Farmers in the drought-stricken Southeast halfheartedly celebrated downpours from the remnants of Tropical Storm Fay last week, when several inches of rain took the edge off a potentially disastrous season.
Some crops like corn and soybeans that are planted early were already beyond help. But the rain did help crops planted later like tobacco, cotton, peanuts and hay, which are heading toward harvest, agriculture experts said.
“These rains have improved things to a mediocre year. Otherwise it was probably going to be a horrible year,” said S.C. Agriculture Department marketing specialist Brad Boozer.
People who monitor the drought are still trying to assess the benefit from several inches of rain that fell in northern Georgia, Alabama and the western Carolinas.
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It was far too soon Monday to say what effect the downpours from Hurricane Gustav would have farther west in Louisiana, Mississippi, Alabama, Arkansas and Texas.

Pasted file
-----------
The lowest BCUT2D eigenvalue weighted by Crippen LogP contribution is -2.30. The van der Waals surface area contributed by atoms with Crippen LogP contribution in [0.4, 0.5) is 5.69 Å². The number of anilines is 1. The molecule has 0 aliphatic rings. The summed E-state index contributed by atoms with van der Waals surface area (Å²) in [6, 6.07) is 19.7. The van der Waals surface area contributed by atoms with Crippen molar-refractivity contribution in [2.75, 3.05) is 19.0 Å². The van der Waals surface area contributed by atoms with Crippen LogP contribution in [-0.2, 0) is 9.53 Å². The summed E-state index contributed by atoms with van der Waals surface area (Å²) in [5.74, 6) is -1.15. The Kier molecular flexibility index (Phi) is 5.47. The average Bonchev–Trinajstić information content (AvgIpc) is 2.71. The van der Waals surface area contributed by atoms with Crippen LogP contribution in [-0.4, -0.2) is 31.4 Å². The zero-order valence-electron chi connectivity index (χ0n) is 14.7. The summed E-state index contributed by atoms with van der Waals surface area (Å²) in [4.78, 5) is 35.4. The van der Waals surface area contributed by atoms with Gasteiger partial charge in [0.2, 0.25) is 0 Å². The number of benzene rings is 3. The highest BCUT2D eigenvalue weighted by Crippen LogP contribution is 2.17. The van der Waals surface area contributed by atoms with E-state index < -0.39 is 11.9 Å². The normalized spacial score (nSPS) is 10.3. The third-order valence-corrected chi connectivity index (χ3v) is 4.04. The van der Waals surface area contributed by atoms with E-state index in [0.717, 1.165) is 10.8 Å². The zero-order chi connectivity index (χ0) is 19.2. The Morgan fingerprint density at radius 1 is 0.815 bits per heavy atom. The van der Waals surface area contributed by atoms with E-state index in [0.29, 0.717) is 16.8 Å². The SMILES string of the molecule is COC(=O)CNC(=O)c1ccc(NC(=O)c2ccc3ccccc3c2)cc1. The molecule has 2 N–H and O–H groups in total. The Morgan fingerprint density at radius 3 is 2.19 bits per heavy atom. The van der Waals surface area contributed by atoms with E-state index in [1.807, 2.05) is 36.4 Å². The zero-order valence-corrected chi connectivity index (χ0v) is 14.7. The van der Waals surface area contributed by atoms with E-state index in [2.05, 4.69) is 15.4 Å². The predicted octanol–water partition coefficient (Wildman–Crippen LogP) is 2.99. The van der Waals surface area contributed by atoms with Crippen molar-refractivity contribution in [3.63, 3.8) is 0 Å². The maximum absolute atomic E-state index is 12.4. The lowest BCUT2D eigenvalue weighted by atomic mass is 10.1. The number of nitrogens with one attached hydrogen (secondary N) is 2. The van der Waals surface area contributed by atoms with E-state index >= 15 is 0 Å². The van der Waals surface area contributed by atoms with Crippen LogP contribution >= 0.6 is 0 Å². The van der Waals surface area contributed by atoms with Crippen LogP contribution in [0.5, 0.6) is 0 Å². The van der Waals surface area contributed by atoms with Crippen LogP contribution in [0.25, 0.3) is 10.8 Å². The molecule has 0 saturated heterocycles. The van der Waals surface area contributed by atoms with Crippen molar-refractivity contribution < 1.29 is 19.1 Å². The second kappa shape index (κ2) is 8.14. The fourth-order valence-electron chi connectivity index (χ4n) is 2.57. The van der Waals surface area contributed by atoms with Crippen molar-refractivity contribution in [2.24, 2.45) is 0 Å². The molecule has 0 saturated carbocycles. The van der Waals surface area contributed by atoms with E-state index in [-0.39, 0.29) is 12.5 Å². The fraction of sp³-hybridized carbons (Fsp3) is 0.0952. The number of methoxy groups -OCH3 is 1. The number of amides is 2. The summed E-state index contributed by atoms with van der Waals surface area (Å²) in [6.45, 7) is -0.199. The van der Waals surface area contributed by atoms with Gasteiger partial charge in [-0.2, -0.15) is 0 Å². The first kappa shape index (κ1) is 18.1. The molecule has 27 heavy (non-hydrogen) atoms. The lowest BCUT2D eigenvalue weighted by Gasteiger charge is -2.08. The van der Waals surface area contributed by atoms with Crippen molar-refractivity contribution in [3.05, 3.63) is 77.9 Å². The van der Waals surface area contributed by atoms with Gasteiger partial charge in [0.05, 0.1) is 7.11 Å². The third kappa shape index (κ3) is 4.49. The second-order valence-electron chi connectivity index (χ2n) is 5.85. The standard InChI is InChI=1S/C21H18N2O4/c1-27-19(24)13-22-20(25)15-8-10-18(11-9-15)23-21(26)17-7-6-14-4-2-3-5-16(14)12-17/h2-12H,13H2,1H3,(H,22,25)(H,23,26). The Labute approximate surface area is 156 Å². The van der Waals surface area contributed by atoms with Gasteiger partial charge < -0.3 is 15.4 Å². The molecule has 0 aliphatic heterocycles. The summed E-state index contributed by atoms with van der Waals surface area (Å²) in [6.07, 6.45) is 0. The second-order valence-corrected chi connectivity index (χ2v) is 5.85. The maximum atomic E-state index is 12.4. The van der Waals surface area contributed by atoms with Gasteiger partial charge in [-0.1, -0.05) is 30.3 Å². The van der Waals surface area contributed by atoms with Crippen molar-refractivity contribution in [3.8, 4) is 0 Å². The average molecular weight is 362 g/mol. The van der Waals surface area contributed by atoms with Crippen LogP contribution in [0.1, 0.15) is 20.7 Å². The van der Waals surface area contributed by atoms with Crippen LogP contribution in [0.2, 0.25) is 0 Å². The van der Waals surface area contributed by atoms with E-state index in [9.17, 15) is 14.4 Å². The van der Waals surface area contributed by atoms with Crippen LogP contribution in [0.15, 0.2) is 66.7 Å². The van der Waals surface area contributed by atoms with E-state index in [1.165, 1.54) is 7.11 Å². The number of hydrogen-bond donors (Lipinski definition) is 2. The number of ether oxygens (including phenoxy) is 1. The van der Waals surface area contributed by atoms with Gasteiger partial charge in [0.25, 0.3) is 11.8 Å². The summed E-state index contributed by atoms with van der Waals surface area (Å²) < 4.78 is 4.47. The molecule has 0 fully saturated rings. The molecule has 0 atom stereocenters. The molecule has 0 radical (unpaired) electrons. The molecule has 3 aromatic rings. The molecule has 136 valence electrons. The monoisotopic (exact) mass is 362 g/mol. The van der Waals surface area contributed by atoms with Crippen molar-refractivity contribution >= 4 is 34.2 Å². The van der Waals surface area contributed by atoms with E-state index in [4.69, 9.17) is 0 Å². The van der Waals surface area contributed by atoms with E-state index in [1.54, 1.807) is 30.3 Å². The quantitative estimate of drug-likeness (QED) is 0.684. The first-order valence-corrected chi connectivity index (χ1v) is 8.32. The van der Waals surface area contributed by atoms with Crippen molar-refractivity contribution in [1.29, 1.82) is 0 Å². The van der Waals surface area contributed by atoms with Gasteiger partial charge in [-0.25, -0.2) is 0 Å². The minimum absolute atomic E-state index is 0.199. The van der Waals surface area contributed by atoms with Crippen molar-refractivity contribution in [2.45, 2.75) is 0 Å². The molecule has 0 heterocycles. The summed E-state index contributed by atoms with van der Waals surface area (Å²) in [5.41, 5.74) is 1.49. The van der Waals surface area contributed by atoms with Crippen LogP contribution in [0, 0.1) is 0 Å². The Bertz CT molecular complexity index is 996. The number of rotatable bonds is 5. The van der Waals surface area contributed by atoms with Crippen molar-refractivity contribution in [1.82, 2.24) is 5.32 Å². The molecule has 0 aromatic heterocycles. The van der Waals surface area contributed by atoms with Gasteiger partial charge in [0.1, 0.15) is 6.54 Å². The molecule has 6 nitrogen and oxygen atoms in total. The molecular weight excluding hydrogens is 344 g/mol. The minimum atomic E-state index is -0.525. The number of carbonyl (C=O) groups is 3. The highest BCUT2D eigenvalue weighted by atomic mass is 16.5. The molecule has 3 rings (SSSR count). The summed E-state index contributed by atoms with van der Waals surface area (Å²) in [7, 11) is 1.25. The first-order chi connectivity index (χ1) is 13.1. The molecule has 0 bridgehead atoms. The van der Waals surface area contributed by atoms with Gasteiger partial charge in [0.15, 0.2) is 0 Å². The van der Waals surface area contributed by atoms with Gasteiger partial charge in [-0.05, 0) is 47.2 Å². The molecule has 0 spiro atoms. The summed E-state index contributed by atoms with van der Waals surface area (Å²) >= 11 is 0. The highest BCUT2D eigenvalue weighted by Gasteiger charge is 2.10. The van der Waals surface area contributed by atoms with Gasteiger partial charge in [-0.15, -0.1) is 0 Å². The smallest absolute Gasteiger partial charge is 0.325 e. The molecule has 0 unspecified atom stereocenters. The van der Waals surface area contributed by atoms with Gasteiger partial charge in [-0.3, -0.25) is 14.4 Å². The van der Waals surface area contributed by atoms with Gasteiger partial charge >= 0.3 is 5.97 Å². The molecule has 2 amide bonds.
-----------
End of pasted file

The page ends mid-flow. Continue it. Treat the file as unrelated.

The storm could bring more rain to recharge the moisture in the soil, but its high winds threatened peach orchards, said Perry Mobley, a commodities director for the Alabama Farmers Federation.
And the Atlantic coast might wind up with more rain than it needs later this week if Hurricane Hanna, which formed Monday off the Bahamas, works its way north as projected.
But after Fay, farm ponds refilled, lakes and rivers rose and the thirsty ground soaked up the downpour, the first time in at least two years that a decaying tropical storm has drenched the region's interior.
On the U.S. Drought Monitor map of the Southeast, the area under the most severe classification, exceptional drought, shrank by more than three-quarters in just a week to remain in only about six counties in northern South Carolina.
The amount of land under the three most serious classes of drought combined fell from 42 percent to 27 percent.
“Something like this jump-starts us into recovery. But if it doesn't rain for the next month, it will go back to the same story,” S.C. climatologist Hope Mizzell said.